Bell Copper Corp.’s (TSXV:BCU) project is located on a productive porphyry copper trend near Freeport McMoran Corp.’s Bagdad mine
Peter Kennedy | May 1, 2018 | SmallCapPower: It is not every day that a junior exploration company stumbles on a major copper porphyry deposit. Currently the world’s largest source of copper ore, porphyry deposits are traditionally the domain of major multi-national mining companies like Rio Tinto Plc (NYSE:RIO), BHP Billiton Ltd. (NYSE:BHP).
But confirming the existence of a copper porphyry is what Bell Copper Corp. (TSXV:BCU) is hoping to do at its flagship Kabba property in northwestern Arizona.
The 100%-owned Kabba project is located about 150 miles northwest of Phoenix on a land package that covers 12,840 acres, or 5,200 hectares.
The project is located on a productive porphyry copper trend between Freeport McMoran Corp.’s (NYSE:FCX) Bagdad mine and Origin Mining Company LLC’s Mineral Park mine in northwestern Arizona, a state that has produced 10% of all the world’s copper.
On April 24, 2018, Bell Copper shares were trading at $0.09 in a 52-week range of $0.23 and $0.04, giving the Company a market cap of just $6.1 million based on 67.4 million shares outstanding.
Investors who have bought into this story are betting on the determination and expertise of BCU Chief Executive Officer Timothy Marsh. Mr. Marsh is a 53-year old Stanford University PhD graduate and former chief geologist with Rio Tinto subsidiary Resolution Copper, who took control of Bell Copper in December 2012, with the singular aim of proving that the project contains the copper porphyry that he believes is there.
Under Mr. Marsh’s leadership, Bell Copper has been focused on pursuing the faulted-off top of a potential major porphyry copper system, the bottom of which is exposed in foothills roughly eight kilometres west of the Kabba property.
Essentially the Company is attempting to outline a copper porphyry that appears to have been cut in the middle and moved eastward by geological forces over millions of years. The roots of the system are exposed at surface and show a pyrite shell measuring three kilometres by five kilometres.
Mr. Marsh said he is reasonably certain the upper portion of the porphyry that he is looking for remains intact.
Bell Copper has been able to hang onto the project despite daunting hurdles, including a deep slump in the mineral exploration sector that prompted Mr. Marsh to option the property to Kennecott Exploration Co., a unit of the Rio Tinto Group.
The April 2016 agreement gave Kennecott the right to earn a 51% interest in the property by spending US$3 million on exploration over five years. If Kennecott had earned 51% in the first option, it had a second option to earn additional 19% interest by spending another US$10 million in the eight years, following the first option period.
However, after spending about $3.4 million on exploration, Kennecott recently terminated its exploration program and announced that it was returning a 100% interest in the project back to Bell Copper.
To Bell Copper’s benefit, during the option period, Kennecott completed seven drill holes, including holes K-18 and K-19, which were drilled late in 2017 to test the northerly extent of a strong IP chargeability anomaly identified by their geophysics program.
“They have left us a gift and a great opportunity, we are anxious to get back out on the ground and get to drilling again,” said Mr. Marsh during a telephone interview from Arizona. He said the work completed by Kennecott produced a treasure trove of new, high-quality subsurface information that builds on the copper porphyry target that Bell has been pursuing.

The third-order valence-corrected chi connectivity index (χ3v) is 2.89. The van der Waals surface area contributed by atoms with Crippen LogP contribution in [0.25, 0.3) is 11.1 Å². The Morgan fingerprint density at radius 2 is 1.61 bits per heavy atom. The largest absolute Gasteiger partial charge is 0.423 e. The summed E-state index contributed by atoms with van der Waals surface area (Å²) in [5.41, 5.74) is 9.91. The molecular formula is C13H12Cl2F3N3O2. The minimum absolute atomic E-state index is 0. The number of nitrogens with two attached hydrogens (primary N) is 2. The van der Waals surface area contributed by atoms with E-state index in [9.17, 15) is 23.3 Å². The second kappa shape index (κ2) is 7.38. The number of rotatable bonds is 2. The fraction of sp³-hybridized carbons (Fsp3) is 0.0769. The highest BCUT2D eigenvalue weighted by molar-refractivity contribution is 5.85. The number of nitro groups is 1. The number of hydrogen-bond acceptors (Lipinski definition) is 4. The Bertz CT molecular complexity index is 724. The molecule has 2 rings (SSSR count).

The Company has said it will return to Kabba for further drilling within the next 30 days, when drilling is expected to focus on the ovoid copper porphyry target.
In an update issued Wednesday, April 25, Bell Copper said it received a permit from the Arizona Department of Water Resources to complete its initial 2018 drilling campaign. The Company reduced the permitting time to approximately two weeks by securing access to private land located inside the target area, which Bell Copper plans to drill initially.
In keeping with that goal, the Company said recently it is proposing to raise $500,000 from a non-brokered private placement of units priced at $0.10 per unit. Under the terms of the private placement, each unit will consist of one common share of Bell Copper plus one common share purchase warrant. On March 16, 2018, Bell Copper closed the first tranche, generating proceeds of $256,000.
Drilling will be performed by Godbe Drilling LLC, Bell Copper’s biggest shareholder, with an approximately 20% interest in the Company.
As exploration crews gear up for the upcoming drill program, Mr. Marsh said the Company expects to quickly determine whether or not it is on the right track.
Meanwhile, If Bell Copper can come up with the porphyry copper deposit it is seeking, the Company will likely find a receptive market.
A critical component of the global infrastructure sector that is used for metal wire, plumbing and hardware, copper is the most liquid of the base metals. As the world’s leading economies continue to urbanize and industrialize, refined annual copper demand is expected to increase from 19 million tonnes to more than 25 million tonnes by 2020, according to Wood Mackenzie, a U.K. metals and mining research group.
In its monthly commodities update ABN-AMRO is forecasting that the price of copper will average US$7,350 per-tonne in 2019, up from a forecast average of US$7,200 in 2018.
“I think the world has dug itself a very big hole in terms of future copper supply,” Mr. Marsh said. “The majors laid off their exploration teams. They failed to find a new Escondida [the world’s largest copper mine] every year, which is what you need to replace existing copper supply, let alone account for copper growth,’’ he said.
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